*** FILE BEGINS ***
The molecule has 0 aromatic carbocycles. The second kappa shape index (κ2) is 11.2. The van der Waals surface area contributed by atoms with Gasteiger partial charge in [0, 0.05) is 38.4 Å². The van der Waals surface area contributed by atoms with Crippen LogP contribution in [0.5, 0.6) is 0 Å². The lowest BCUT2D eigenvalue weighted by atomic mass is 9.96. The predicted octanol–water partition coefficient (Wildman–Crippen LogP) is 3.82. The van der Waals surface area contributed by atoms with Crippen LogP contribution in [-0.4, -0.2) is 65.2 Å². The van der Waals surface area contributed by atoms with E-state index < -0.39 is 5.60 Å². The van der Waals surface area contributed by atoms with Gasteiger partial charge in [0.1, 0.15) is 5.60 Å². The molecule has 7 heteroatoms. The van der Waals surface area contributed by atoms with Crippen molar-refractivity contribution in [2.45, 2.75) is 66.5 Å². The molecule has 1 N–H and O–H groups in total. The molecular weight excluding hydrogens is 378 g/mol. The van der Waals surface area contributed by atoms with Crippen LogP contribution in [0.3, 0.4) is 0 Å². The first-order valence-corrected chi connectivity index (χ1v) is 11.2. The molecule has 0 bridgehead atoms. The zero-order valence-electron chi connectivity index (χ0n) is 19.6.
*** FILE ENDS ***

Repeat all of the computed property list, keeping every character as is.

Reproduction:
The molecule has 0 aromatic carbocycles. The second kappa shape index (κ2) is 11.2. The van der Waals surface area contributed by atoms with Gasteiger partial charge in [0, 0.05) is 38.4 Å². The van der Waals surface area contributed by atoms with Crippen LogP contribution in [0.5, 0.6) is 0 Å². The lowest BCUT2D eigenvalue weighted by atomic mass is 9.96. The predicted octanol–water partition coefficient (Wildman–Crippen LogP) is 3.82. The van der Waals surface area contributed by atoms with Crippen LogP contribution in [-0.4, -0.2) is 65.2 Å². The van der Waals surface area contributed by atoms with E-state index < -0.39 is 5.60 Å². The van der Waals surface area contributed by atoms with Gasteiger partial charge in [0.1, 0.15) is 5.60 Å². The molecule has 7 heteroatoms. The van der Waals surface area contributed by atoms with Crippen molar-refractivity contribution in [2.45, 2.75) is 66.5 Å². The molecule has 1 N–H and O–H groups in total. The molecular weight excluding hydrogens is 378 g/mol. The van der Waals surface area contributed by atoms with Crippen LogP contribution in [0.3, 0.4) is 0 Å². The first-order valence-corrected chi connectivity index (χ1v) is 11.2. The molecule has 0 bridgehead atoms. The zero-order valence-electron chi connectivity index (χ0n) is 19.6.